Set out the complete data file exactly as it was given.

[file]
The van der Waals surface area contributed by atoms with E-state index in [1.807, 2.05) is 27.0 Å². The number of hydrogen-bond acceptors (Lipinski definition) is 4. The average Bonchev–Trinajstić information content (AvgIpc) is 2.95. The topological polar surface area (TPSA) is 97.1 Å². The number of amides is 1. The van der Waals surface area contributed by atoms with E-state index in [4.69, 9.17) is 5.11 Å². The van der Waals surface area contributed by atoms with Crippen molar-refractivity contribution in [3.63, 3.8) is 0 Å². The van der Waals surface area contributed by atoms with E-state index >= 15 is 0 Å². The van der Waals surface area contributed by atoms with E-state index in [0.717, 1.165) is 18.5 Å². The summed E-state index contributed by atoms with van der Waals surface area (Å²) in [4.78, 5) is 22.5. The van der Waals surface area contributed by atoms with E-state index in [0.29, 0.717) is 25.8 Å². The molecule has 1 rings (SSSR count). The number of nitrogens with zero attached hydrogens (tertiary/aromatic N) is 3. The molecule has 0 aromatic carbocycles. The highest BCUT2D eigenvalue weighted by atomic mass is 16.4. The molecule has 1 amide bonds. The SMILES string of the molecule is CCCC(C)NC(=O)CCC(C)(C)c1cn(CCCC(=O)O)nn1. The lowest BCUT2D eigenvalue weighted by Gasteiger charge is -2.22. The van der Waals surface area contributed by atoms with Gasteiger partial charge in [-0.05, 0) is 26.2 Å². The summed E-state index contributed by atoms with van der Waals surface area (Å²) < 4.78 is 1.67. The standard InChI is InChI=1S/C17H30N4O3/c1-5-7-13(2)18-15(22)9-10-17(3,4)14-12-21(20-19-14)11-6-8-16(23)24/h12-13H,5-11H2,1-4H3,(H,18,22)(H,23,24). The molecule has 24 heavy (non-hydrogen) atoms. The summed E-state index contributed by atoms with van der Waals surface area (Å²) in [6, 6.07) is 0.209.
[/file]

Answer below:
The van der Waals surface area contributed by atoms with E-state index in [1.807, 2.05) is 27.0 Å². The number of hydrogen-bond acceptors (Lipinski definition) is 4. The average Bonchev–Trinajstić information content (AvgIpc) is 2.95. The topological polar surface area (TPSA) is 97.1 Å². The number of amides is 1. The van der Waals surface area contributed by atoms with E-state index in [4.69, 9.17) is 5.11 Å². The van der Waals surface area contributed by atoms with Crippen molar-refractivity contribution in [3.63, 3.8) is 0 Å². The van der Waals surface area contributed by atoms with E-state index >= 15 is 0 Å². The van der Waals surface area contributed by atoms with E-state index in [0.717, 1.165) is 18.5 Å². The summed E-state index contributed by atoms with van der Waals surface area (Å²) in [4.78, 5) is 22.5. The van der Waals surface area contributed by atoms with E-state index in [0.29, 0.717) is 25.8 Å². The molecule has 1 rings (SSSR count). The number of nitrogens with zero attached hydrogens (tertiary/aromatic N) is 3. The molecule has 0 aromatic carbocycles. The highest BCUT2D eigenvalue weighted by atomic mass is 16.4. The molecule has 1 amide bonds. The SMILES string of the molecule is CCCC(C)NC(=O)CCC(C)(C)c1cn(CCCC(=O)O)nn1. The lowest BCUT2D eigenvalue weighted by Gasteiger charge is -2.22. The van der Waals surface area contributed by atoms with Gasteiger partial charge in [-0.05, 0) is 26.2 Å². The summed E-state index contributed by atoms with van der Waals surface area (Å²) < 4.78 is 1.67. The standard InChI is InChI=1S/C17H30N4O3/c1-5-7-13(2)18-15(22)9-10-17(3,4)14-12-21(20-19-14)11-6-8-16(23)24/h12-13H,5-11H2,1-4H3,(H,18,22)(H,23,24). The molecule has 24 heavy (non-hydrogen) atoms. The summed E-state index contributed by atoms with van der Waals surface area (Å²) in [6, 6.07) is 0.209.